Designing the search experience
Although there have been many books and reports published on web usability the subject of search user interface design has not been given much attention. Marti Hearst’s book Search User Interfaces provides an excellent survey of research into user interface design but few examples are included. If you want examples then Search Patterns, authored by Peter Morville and Jeffery Callender is full of good search interface ideas, and Greg Nudelman provides very pragmatic advice on the subject of mobile e-commerce search. The book by Max Wilson, Search User Interface Design, also has an academic research approach and despite some good examples is not a book you could give to a web designer.
When I wrote Enterprise Search last year I was aware of that Tony Russell-Rose and Tyler Tate were in the process of writing a book on the search experience and user interface design and decided that there was little point in trying to cover the subject in a 20 page chapter when their book would be published at around the same time. That was a smart move. I have just finished reading Designing the Search Experience, which runs to 300 pages. If any one reading this blog is in the process of writing a book on search user interfaces then I suggest you stop work now because this book sets an extremely high benchmark in terms of insight, advice and presentation. The key achievement of the authors is that they have taken the wealth of research into how people search (which is much more complex than any search vendor seems to understand) and matched it with their experience of designing search interfaces. The subtitle of the book is the Information Architecure of Discovery, and that is an excellent summary of the scope of the book. It also positions the book as being of relevance to the IA community and not just the search community.
The titles of the chapters are The User, Information Seeking, Context-Based Models for Search, Modes of Search and Discovery, Forumlating the Query, Displaying and Manipulating Results, Faceted Search, Mobile Search, Social Search and Cross-Channel Information Interaction. Each chapter contains very good illustrations of both the concepts put forward by the authors and examples from current web sites, and indeed the design and production of the book are both of the highest quality. From the titles you may be thinking that this is in fact a book for information retrieval researchers but nothing could be farther from the truth. Reading the book I think you will often have Eureka! moments because you will probably understand why your current search interface is causing users so many problems. It’s not just a case of ‘clever’ design but understanding how the brain processes information and makes decisions on what actions to take next.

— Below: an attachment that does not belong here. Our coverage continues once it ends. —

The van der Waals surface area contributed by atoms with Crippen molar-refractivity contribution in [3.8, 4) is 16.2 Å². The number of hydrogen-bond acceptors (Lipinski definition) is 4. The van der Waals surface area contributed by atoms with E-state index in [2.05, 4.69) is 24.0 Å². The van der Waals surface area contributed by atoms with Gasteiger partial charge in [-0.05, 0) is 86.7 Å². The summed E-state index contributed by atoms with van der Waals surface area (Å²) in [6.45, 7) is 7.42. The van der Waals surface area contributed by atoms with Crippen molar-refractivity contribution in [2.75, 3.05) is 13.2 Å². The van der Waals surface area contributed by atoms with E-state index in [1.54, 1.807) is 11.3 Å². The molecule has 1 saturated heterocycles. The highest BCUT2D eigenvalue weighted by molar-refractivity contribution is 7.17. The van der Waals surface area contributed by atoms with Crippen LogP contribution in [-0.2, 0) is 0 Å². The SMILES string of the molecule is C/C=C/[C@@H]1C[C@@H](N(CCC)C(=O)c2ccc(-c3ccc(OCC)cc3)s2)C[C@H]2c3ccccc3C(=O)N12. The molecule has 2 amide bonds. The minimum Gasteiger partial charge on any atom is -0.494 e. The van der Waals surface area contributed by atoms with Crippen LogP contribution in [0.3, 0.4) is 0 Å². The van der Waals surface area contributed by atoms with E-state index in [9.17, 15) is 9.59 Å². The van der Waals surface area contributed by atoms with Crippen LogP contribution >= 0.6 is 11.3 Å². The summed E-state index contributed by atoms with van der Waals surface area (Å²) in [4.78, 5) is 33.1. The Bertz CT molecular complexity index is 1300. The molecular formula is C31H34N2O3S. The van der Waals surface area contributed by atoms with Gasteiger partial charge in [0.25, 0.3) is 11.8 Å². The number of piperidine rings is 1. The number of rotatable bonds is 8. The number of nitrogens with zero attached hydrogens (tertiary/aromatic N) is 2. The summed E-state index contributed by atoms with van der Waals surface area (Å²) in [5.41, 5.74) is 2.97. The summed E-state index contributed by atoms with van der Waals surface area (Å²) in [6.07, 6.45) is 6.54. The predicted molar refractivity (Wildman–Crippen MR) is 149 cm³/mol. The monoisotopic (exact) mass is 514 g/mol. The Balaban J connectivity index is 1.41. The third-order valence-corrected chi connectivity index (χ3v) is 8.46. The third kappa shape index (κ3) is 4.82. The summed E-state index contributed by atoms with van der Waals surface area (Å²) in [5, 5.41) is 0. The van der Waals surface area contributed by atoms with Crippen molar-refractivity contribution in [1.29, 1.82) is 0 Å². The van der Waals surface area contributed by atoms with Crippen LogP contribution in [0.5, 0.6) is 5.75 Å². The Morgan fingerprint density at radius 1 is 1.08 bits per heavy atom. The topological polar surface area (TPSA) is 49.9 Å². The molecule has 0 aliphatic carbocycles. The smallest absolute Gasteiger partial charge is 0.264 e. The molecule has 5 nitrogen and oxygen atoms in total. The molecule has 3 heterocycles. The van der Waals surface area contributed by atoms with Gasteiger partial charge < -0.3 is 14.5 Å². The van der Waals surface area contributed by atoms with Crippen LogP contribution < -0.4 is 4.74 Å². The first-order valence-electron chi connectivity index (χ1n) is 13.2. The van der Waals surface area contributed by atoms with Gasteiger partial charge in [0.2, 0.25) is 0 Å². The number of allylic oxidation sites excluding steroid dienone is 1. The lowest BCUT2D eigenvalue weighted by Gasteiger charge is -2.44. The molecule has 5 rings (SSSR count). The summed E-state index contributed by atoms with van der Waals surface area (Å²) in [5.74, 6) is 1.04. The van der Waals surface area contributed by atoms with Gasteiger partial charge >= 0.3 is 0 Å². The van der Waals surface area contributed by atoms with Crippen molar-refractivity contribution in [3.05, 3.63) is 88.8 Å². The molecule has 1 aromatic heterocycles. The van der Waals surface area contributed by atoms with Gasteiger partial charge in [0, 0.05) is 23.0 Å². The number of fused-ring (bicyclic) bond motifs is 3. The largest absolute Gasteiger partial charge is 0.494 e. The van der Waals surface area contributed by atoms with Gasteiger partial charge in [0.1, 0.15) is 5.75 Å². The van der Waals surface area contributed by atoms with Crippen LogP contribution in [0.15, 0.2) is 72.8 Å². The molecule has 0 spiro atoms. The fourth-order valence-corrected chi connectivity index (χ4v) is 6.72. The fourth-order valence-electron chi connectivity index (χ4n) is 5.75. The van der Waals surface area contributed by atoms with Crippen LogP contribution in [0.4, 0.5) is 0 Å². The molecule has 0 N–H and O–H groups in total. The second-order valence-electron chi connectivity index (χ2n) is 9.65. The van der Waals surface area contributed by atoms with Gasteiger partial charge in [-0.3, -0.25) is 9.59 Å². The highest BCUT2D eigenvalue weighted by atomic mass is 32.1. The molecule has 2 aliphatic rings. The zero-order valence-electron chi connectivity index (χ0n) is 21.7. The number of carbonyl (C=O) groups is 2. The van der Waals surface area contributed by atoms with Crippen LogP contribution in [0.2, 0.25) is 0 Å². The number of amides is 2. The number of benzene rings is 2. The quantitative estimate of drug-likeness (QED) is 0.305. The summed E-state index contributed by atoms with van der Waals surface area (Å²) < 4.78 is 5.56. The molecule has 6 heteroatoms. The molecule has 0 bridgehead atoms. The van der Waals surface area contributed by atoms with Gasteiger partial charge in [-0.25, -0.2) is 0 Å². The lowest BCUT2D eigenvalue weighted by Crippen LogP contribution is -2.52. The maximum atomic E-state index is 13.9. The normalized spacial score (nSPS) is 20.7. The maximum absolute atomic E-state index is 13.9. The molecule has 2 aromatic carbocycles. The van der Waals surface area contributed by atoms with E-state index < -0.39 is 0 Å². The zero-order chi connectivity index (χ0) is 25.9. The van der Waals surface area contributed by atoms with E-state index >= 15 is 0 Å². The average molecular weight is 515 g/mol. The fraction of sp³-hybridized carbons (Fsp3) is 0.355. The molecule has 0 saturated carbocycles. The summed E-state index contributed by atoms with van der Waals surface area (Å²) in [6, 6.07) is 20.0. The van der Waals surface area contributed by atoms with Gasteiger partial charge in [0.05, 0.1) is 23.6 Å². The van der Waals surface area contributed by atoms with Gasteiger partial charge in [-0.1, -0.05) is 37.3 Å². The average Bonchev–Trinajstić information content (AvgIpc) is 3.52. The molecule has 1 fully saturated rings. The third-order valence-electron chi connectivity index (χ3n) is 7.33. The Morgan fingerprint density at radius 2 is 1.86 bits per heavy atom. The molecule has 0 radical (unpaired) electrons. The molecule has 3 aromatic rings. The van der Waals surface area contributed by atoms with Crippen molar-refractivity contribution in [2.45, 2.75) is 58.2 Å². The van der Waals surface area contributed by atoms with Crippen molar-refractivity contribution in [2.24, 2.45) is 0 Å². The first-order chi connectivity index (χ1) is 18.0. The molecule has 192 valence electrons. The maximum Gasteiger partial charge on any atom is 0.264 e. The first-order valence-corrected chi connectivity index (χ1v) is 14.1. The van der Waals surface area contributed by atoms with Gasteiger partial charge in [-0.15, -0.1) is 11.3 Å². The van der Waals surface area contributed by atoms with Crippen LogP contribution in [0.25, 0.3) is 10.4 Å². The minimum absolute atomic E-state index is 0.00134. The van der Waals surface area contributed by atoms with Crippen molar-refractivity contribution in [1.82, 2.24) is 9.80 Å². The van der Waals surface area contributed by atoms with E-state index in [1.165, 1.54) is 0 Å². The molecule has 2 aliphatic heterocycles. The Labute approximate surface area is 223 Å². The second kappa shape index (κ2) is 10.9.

The authors bridge the all-too-wide chasm between information retrieval and enterprise search (‘enterprise’ here encompassing web site search) in a way that I find deeply satisfying and very stimulating. As the authors state in their introduction this book explores the art and science of search. It is a book that demands respectful reading and not just a quick browse looking for interesting design patterns. It does not offer quick fixes but will help you develop a different way of thinking about the search user experience and then taking some strategic decisions on developing high-quality user interfaces that take into account how people think as much as what people do in a web environment.
I cannot recommend this book too highly. I know the effort that Tony and Tyler put in to development, research and writing and we will remain in their debt for many years to come. If you want to meet the authors then come to Enterprise Search Europe 2013, where Tony is giving a workshop and Tyler is delivering a paper. Joe Lamantia is also on the programme along with Kara Pernice from the Nielsen Norman Group. A stellar group of speakers on user interaction.